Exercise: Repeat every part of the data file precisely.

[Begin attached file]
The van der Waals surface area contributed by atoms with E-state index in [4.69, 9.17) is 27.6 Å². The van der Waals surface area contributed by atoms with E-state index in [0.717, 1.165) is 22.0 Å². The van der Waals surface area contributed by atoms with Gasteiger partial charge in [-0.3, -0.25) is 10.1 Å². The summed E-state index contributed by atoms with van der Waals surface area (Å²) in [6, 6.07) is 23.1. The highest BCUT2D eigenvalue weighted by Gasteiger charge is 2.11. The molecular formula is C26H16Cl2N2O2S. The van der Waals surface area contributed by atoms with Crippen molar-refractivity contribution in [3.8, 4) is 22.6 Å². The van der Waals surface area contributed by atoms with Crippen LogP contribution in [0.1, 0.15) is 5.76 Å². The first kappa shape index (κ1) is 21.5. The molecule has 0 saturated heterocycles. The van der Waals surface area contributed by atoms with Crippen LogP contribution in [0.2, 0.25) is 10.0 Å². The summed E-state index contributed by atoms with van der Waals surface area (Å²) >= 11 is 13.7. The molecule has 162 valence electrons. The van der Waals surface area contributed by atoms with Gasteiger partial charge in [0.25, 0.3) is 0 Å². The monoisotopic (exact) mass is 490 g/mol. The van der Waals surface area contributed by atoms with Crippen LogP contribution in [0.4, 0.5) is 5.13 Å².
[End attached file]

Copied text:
The van der Waals surface area contributed by atoms with E-state index in [4.69, 9.17) is 27.6 Å². The van der Waals surface area contributed by atoms with E-state index in [0.717, 1.165) is 22.0 Å². The van der Waals surface area contributed by atoms with Gasteiger partial charge in [-0.3, -0.25) is 10.1 Å². The summed E-state index contributed by atoms with van der Waals surface area (Å²) in [6, 6.07) is 23.1. The highest BCUT2D eigenvalue weighted by Gasteiger charge is 2.11. The molecular formula is C26H16Cl2N2O2S. The van der Waals surface area contributed by atoms with Crippen molar-refractivity contribution in [3.8, 4) is 22.6 Å². The van der Waals surface area contributed by atoms with Crippen LogP contribution in [0.1, 0.15) is 5.76 Å². The first kappa shape index (κ1) is 21.5. The molecule has 0 saturated heterocycles. The van der Waals surface area contributed by atoms with Crippen LogP contribution in [0.2, 0.25) is 10.0 Å². The summed E-state index contributed by atoms with van der Waals surface area (Å²) >= 11 is 13.7. The molecule has 162 valence electrons. The van der Waals surface area contributed by atoms with Gasteiger partial charge in [0.25, 0.3) is 0 Å². The monoisotopic (exact) mass is 490 g/mol. The van der Waals surface area contributed by atoms with Crippen LogP contribution in [0.4, 0.5) is 5.13 Å².